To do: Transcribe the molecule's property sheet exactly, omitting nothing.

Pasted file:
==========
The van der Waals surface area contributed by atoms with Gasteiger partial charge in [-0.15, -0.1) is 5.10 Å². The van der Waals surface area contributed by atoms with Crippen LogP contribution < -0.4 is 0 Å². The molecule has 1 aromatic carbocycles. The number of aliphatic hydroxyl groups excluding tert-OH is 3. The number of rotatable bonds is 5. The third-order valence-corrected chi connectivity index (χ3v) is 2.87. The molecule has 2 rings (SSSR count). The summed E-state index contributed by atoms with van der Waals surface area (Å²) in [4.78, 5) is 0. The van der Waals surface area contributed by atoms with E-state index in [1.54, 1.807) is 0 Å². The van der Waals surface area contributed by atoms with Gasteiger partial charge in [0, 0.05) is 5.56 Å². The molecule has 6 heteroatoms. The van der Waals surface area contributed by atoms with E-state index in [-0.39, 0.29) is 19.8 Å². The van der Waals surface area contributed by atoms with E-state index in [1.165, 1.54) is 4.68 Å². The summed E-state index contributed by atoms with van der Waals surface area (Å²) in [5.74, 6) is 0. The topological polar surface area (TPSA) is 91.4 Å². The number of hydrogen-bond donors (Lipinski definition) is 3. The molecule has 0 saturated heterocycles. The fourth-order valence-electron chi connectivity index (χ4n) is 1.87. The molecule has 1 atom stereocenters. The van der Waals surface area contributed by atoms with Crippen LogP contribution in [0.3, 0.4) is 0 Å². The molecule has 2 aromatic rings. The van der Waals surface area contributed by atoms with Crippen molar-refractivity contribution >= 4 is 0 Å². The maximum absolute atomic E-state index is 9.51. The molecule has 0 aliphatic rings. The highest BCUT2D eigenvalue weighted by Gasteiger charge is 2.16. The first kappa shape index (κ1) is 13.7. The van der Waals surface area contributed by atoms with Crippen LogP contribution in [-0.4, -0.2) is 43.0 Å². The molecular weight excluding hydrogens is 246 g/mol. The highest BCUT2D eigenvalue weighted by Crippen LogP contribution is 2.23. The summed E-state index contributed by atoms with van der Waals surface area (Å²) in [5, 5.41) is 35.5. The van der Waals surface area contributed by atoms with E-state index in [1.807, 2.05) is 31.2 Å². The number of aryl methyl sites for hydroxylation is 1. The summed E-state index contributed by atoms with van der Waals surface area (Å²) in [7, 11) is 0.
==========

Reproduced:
The van der Waals surface area contributed by atoms with Gasteiger partial charge in [-0.15, -0.1) is 5.10 Å². The van der Waals surface area contributed by atoms with Crippen LogP contribution < -0.4 is 0 Å². The molecule has 1 aromatic carbocycles. The number of aliphatic hydroxyl groups excluding tert-OH is 3. The number of rotatable bonds is 5. The third-order valence-corrected chi connectivity index (χ3v) is 2.87. The molecule has 2 rings (SSSR count). The summed E-state index contributed by atoms with van der Waals surface area (Å²) in [4.78, 5) is 0. The van der Waals surface area contributed by atoms with E-state index in [1.54, 1.807) is 0 Å². The van der Waals surface area contributed by atoms with Gasteiger partial charge in [0, 0.05) is 5.56 Å². The molecule has 6 heteroatoms. The van der Waals surface area contributed by atoms with E-state index in [-0.39, 0.29) is 19.8 Å². The van der Waals surface area contributed by atoms with E-state index in [1.165, 1.54) is 4.68 Å². The summed E-state index contributed by atoms with van der Waals surface area (Å²) in [5.74, 6) is 0. The topological polar surface area (TPSA) is 91.4 Å². The number of hydrogen-bond donors (Lipinski definition) is 3. The molecule has 0 saturated heterocycles. The fourth-order valence-electron chi connectivity index (χ4n) is 1.87. The molecule has 1 atom stereocenters. The van der Waals surface area contributed by atoms with Crippen LogP contribution in [0.3, 0.4) is 0 Å². The molecule has 2 aromatic rings. The van der Waals surface area contributed by atoms with Crippen molar-refractivity contribution >= 4 is 0 Å². The maximum absolute atomic E-state index is 9.51. The molecule has 0 aliphatic rings. The highest BCUT2D eigenvalue weighted by Gasteiger charge is 2.16. The first kappa shape index (κ1) is 13.7. The van der Waals surface area contributed by atoms with Crippen LogP contribution in [-0.4, -0.2) is 43.0 Å². The molecular weight excluding hydrogens is 246 g/mol. The highest BCUT2D eigenvalue weighted by Crippen LogP contribution is 2.23. The summed E-state index contributed by atoms with van der Waals surface area (Å²) in [5, 5.41) is 35.5. The van der Waals surface area contributed by atoms with E-state index in [1.807, 2.05) is 31.2 Å². The number of aryl methyl sites for hydroxylation is 1. The summed E-state index contributed by atoms with van der Waals surface area (Å²) in [7, 11) is 0.